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Dear Timkins - you seem such a sad soul. Do you spemd your life quoting rats 'n stats?

Daniel was speaking about "real people". He was speaking about human love.
Posted by kalweb, Friday, 3 June 2005 1:51:55 AM
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Klw
Iím often accused of not using enough anecdotal evidence, or not saying things such as ďGet a lifeĒ etc to other people, but the statistics I mentioned previously are now occurring to about 1.1 million children in Australia (1 in 3).

There is now minimal love. Itís now all legality, and someone has to have enough time and money to go through the legal system so that they can have contact with their children. This applies mainly to fathers and the fatherís parents (or the childís grandparents)

Of course without contact, there canít be much love, and if the situation continues or gets worse, then many children will have to learn their wisdom and experience through the education system or a TV set.
Posted by Timkins, Friday, 3 June 2005 8:36:59 AM
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Kay, why the attack on Timkins?
He is talking about real people too. The ones who want to be a part of their kids (or their grandchildrens) lives who are denied the opportunity due to a disasterous family law system. He was talking about kids growing up barely knowing their fathers or paternal grandparents dispite the desire of those people to be a real part of their lives.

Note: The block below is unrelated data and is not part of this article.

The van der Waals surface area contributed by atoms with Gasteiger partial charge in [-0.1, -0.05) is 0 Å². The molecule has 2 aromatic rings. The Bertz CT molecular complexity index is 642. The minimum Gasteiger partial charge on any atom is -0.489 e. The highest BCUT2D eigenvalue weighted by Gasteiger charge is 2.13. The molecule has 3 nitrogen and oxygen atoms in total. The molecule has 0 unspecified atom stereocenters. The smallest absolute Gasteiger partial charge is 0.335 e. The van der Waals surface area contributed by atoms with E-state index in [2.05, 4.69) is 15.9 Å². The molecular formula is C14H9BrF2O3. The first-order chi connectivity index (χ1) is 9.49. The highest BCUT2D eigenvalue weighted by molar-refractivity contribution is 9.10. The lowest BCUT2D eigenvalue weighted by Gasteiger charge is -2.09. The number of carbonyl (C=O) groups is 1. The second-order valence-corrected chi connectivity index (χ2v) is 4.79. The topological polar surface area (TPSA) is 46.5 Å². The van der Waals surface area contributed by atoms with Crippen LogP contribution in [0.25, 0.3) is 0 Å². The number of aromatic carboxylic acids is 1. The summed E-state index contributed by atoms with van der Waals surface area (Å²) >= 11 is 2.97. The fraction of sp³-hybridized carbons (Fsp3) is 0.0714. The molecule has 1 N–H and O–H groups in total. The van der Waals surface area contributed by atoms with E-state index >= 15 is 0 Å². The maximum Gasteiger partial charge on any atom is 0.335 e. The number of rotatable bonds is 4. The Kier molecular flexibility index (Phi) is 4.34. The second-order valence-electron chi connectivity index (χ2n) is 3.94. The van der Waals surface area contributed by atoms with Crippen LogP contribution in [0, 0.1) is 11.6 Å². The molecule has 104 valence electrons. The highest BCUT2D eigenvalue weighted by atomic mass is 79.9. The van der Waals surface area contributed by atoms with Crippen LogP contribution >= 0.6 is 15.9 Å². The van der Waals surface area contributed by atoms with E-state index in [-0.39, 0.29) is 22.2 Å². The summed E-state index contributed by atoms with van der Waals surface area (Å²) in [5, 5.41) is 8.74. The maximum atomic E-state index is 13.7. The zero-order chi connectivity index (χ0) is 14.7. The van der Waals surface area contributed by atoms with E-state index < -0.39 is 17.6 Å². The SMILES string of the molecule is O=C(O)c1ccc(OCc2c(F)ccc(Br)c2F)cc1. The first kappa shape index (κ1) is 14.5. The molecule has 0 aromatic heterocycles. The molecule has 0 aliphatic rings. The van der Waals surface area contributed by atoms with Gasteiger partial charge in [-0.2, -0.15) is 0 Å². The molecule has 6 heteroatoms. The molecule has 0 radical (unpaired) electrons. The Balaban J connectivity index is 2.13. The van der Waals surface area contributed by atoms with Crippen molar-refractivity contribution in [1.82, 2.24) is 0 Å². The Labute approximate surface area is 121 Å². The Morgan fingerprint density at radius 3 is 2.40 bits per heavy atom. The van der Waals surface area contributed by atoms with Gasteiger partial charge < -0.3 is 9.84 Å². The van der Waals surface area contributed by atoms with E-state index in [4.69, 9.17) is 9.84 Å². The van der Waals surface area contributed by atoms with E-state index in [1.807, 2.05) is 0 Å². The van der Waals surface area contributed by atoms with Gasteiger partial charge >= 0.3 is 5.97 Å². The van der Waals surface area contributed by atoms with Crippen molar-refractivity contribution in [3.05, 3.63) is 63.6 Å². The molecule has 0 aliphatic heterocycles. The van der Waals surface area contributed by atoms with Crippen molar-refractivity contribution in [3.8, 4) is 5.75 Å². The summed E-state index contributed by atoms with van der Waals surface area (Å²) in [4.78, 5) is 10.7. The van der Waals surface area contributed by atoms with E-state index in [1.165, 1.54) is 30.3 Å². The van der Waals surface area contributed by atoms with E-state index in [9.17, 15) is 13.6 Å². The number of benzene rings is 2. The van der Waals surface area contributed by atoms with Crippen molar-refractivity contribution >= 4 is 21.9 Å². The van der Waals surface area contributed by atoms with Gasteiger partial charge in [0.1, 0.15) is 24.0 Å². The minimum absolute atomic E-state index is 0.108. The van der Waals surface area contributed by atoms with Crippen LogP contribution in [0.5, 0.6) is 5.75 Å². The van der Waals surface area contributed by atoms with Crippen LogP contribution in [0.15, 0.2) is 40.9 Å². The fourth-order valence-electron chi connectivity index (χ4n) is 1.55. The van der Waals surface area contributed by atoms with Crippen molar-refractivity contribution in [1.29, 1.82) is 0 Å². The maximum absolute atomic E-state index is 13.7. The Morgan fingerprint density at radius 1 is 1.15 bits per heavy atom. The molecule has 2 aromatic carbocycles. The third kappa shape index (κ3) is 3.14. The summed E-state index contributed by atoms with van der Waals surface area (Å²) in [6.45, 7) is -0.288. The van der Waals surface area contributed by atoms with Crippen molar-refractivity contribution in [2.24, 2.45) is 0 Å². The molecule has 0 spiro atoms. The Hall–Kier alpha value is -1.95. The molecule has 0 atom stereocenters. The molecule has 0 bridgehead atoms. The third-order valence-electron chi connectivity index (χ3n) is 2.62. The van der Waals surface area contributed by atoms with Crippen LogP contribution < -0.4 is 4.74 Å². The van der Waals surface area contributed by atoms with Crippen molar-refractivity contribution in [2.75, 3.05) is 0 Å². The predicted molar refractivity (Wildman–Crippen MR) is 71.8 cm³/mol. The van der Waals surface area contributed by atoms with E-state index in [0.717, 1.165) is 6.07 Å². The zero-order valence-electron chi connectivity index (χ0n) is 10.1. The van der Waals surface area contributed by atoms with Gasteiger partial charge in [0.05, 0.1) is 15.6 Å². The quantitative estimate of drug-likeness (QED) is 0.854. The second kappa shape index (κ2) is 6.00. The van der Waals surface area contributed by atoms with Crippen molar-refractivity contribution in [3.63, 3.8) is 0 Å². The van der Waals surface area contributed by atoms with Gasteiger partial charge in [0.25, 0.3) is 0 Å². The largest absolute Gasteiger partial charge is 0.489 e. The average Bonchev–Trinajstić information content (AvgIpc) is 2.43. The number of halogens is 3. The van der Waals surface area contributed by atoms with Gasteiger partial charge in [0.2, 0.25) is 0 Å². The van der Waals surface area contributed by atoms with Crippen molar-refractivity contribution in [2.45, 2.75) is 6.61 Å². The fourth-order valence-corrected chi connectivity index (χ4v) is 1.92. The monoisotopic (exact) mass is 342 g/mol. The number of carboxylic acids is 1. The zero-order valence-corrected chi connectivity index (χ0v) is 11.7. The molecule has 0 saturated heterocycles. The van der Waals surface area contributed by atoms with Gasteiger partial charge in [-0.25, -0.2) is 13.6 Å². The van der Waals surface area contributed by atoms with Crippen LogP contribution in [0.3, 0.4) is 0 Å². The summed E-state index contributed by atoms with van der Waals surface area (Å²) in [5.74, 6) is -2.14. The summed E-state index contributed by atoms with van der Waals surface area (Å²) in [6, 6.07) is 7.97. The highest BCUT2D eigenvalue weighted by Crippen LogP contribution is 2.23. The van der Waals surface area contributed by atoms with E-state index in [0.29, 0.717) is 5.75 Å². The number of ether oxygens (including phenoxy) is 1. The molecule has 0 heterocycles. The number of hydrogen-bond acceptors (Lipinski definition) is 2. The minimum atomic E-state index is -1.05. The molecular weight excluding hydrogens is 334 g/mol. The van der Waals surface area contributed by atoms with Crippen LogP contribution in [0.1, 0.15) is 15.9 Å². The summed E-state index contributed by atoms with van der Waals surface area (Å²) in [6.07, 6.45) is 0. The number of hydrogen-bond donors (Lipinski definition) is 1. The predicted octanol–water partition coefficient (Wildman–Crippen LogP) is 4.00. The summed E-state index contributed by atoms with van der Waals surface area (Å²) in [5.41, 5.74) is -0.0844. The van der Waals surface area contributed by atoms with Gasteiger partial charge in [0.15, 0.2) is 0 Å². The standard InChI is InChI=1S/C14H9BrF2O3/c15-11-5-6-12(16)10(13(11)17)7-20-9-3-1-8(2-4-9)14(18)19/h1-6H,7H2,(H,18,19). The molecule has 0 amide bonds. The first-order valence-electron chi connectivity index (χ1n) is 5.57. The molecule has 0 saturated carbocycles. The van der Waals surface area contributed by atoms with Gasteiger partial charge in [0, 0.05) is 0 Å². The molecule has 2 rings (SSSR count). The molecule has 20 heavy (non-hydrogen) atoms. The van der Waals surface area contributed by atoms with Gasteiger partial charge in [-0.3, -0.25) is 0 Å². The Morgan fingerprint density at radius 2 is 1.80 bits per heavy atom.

It is true that Damiel did not address the points that Timkins makes in his posts but they are relevant to the issue of grandparents roles in kids lives. Possibly a much bigger issue than having kids later in life. Timkins did not attack Daniel or his article.

If Timkins is sad it might be because he has good reason to be, perhaps you could try understanding his pain.

Daniel, another interesting article. Good stuff for us all to think about.
Posted by R0bert, Tuesday, 7 June 2005 10:31:04 AM
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Firstly go back to the 60's when the pill became available and women had control over there bodies for the very first time. There was no thought to the impact of fertility when this drug was brought onto the Australian market.

Go forward in time to the 80's when magazines promoted you can have it all, education, career and once you achieved financial stability the family.

Also take into the consideration women that juggle working full time and the price her family pays for living this so called dream.

Then there is the divorce, no one told us the pressures of having it all! If I remember correctly in the 60's you had to be separated from your partner for I think it was 5 years before you could apply for divorce it is too easy to divorce in this country today and hey if you can walk away from the pressures then why not! Let somebody else worry i.e. the taxpayer about your dysfunctional family. People are to stressed trying to have this so called dream 2.5 children, the home, the new car in the driveway, and don't forget all the trimmings like furniture. How many young couples move into a house with nothing now a days.

Infertility in this country is a real issue and the fact that women are having babies later is also a sign of magazines promoting this new ideal lifestyle, and of course we can not let the government off here encouraging women to work has also helped there pockets out with the taxes that women pay. If every woman gave up work what impact would this have on our country?

So who's paying the price here grandparents? Just add guilt to the pressure's of parenting. I'm really sorry but I'm sure parents do not want to go back in time and if this means women are older in having children then get over it.
Posted by applesglen, Friday, 10 June 2005 5:41:54 PM